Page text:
1. “Watch the pick!” "Pick right" or "Pick left"
          2. “Come through!”
          3. “Switch!”
          4. “Take number 4, I’ve got number 5!”

9. Rebounding
      Assume EVERY shot is a miss.

      Desire - Go after the ball like it's priceless

      Block/Box out your opponent.

      Predict where the rebound is going.  In general, longer shots mean longer rebounds and shots from closer in mean shorter rebounds.
      Position yourself accordingly.

      Position yourself in a strong and balanced position.

      When you go up for the rebound, jump up, wide and strong.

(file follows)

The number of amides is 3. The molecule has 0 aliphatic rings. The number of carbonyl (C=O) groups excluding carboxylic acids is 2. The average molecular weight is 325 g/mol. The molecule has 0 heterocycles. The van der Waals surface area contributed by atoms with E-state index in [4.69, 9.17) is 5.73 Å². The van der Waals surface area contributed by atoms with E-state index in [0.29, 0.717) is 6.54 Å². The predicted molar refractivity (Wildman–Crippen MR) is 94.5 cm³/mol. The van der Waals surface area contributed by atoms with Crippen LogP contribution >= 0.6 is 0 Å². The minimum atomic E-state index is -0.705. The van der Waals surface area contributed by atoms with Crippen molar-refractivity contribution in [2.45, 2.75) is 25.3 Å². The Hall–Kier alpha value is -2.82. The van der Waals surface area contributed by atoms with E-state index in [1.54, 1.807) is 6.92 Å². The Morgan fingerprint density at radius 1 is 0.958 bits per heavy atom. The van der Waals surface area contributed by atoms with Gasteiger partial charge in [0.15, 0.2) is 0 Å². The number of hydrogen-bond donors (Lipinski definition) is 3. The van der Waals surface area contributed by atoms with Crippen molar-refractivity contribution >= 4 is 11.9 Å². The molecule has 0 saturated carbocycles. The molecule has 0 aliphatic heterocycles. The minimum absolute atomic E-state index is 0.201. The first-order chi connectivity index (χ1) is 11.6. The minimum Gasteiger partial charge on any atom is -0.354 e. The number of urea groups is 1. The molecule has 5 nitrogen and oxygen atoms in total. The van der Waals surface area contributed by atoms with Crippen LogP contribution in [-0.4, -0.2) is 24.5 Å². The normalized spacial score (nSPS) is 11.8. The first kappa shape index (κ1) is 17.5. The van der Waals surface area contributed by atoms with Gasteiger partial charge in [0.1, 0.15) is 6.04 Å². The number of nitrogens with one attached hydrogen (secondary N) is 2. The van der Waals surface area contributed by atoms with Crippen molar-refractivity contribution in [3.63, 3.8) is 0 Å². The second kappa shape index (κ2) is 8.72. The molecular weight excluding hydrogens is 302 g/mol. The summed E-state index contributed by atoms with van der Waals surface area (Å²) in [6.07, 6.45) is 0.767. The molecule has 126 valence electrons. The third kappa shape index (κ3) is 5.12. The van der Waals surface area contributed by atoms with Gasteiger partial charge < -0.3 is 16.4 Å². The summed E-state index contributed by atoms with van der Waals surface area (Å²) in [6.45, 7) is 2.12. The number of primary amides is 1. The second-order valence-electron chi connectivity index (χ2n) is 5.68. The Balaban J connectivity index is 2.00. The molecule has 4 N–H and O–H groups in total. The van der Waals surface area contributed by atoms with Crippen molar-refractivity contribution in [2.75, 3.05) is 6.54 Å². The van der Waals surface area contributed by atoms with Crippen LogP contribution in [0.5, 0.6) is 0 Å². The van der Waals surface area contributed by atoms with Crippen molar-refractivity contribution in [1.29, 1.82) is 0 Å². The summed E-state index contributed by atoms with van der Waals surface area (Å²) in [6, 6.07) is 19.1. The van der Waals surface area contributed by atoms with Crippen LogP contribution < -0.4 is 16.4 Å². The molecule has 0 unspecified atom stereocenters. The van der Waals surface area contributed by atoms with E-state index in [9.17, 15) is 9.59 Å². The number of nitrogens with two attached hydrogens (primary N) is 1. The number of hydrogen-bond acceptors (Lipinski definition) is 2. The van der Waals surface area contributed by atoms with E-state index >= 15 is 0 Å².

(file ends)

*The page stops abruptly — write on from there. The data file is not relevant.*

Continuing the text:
Use both of your hands to get a good lock on the ball.

      Be Strong with your rebound - When you are able to completely control the ball, "slap" it together with both of your hands
      and squeeze it tightly.  You'll also want to put both of your elbows out to help protect the ball called "chinning" or keep the ball high.


Web Sites - all of the above information is just scratching the surface. The Internet is full of valuable information, use it to your advantage. Also, YOUTUBE has great presentations of different drills and plays.  But, be sure to use age appropriate drills and plays for your team. Below are just some examples of web sites that may help you.  GOOD LUCK!

      Exercise and Stretching

      Coaches Clipboard - drills, plays, offense, defense, etc.

      Sample Youth Practice Schedule (ages 7 - 10)

      Ball Handling and Dribbling Drills

      Concussion Tutorial